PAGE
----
Duranguito is a community predating the American Southwest’s militarized boundaries. “During the Mexican Revolution of 1910, Duranguito … served as the headquarters and strategizing grounds for Mexican revolutionary Francisco Madero before becoming president of Mexico.” One of these buildings served Pancho Villa as storage for ammunition and supplies for the Mexican Revolution Division del Norte Army. A lawyer’s residence located in one of the last standing Victorian buildings in El Paso assisted Villa in gaining amnesty from the de la Huerta government in 1921.

Track 2: Leon to Paisano

Proposals for Development

Today, Duranguito sits in isolation as a chain link fence with a dark green tarp that encompasses part of the neighborhood, cloaking it from outside eyes. The current state this El Paso neighborhood has trails back several tumultuous years. In 2012, City Council held the ‘Quality of Life’ bond election in order to approve funding for proposed projects. Proposition 2 of the bond entailed the development of a multi-purpose performing arts center. In 2016, the City began the development process for a sports arena.

Many of El Paso’s political and business classes are convinced that Duranguito must undergo sweeping changes to fit their vision of a modern city. These classes claim that with this area being located between El Paso and Ciudad Juárez’s central tourist districts, there are possibilities for improvement. Duranguito is one of the only practical “places to enact the new urban model of density, access to entertainment, and walkability.” Businessman William Abraham wished to build the city’s new arena in the Union Plaza District, which would have displaced the neighborhood’s primarily elderly population and several other historic properties. City officials recommended an area south of the Judson F. Williams Convention Center to build the $180 million Downtown indoor arena, “the largest project in the 2012 Quality of Life Bond.” The targeted area is bound by W. San Antonio Ave., S. Santa Fe St., W. Paisano Dr., and Leon St. It “includes the Greyhound bus station, some apartment complexes, a convenience store, a fire station, and Firefighters Memorial Park”, all sites deemed to have no historical designation.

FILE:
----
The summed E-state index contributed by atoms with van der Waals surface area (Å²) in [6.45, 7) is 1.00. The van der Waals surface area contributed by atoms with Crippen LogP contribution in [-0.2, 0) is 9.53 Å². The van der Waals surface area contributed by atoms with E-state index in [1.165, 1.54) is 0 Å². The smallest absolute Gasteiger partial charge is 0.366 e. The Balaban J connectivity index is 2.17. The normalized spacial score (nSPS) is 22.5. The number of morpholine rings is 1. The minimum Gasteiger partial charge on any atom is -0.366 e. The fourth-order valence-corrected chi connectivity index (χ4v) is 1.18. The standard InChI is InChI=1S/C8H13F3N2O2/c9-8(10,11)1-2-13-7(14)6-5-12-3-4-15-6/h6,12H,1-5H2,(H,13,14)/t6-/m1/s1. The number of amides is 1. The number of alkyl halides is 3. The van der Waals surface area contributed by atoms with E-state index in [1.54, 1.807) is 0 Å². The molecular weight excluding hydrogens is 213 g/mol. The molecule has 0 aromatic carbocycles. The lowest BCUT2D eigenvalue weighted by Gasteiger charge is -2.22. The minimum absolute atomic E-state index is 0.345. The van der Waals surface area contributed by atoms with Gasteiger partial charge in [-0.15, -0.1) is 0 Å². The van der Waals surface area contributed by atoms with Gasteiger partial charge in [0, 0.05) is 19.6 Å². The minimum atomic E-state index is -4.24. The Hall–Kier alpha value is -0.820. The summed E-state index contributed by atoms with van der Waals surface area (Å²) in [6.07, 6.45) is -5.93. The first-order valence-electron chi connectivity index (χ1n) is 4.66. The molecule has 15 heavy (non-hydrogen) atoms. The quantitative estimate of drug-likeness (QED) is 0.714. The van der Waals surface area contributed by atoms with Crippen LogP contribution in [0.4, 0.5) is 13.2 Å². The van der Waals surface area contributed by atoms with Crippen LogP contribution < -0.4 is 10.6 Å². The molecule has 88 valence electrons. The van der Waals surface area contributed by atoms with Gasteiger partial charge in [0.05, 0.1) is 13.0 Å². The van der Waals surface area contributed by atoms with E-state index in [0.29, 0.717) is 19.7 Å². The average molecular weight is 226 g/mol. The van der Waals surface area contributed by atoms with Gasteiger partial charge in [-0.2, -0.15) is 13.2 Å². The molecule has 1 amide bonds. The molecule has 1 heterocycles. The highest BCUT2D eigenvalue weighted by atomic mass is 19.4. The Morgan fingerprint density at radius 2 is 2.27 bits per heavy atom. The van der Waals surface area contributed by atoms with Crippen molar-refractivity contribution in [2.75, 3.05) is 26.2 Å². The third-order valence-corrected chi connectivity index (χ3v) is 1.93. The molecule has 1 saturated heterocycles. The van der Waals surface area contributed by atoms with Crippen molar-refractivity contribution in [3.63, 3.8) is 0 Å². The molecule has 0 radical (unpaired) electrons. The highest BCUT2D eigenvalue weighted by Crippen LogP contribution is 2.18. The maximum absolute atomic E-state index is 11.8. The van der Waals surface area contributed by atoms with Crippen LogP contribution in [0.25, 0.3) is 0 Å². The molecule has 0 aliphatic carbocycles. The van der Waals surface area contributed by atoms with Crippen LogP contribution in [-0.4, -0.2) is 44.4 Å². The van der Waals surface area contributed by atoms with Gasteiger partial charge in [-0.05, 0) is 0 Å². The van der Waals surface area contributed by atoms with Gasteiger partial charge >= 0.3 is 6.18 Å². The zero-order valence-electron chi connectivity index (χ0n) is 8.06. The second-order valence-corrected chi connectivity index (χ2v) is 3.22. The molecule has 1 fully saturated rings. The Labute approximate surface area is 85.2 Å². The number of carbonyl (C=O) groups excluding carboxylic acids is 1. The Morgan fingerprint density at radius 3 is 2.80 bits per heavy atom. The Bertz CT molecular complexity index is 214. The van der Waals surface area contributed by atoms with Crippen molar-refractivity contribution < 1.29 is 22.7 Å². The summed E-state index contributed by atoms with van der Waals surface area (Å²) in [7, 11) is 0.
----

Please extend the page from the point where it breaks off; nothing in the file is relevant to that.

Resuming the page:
However, legal challenges from a group of activists pointed out the lack of transparency in the proposition as well as the condemnation for choosing the Duranguito neighborhood as the location for such development.

Track 3: Chihuahua

Community Resistance and Historic Preservation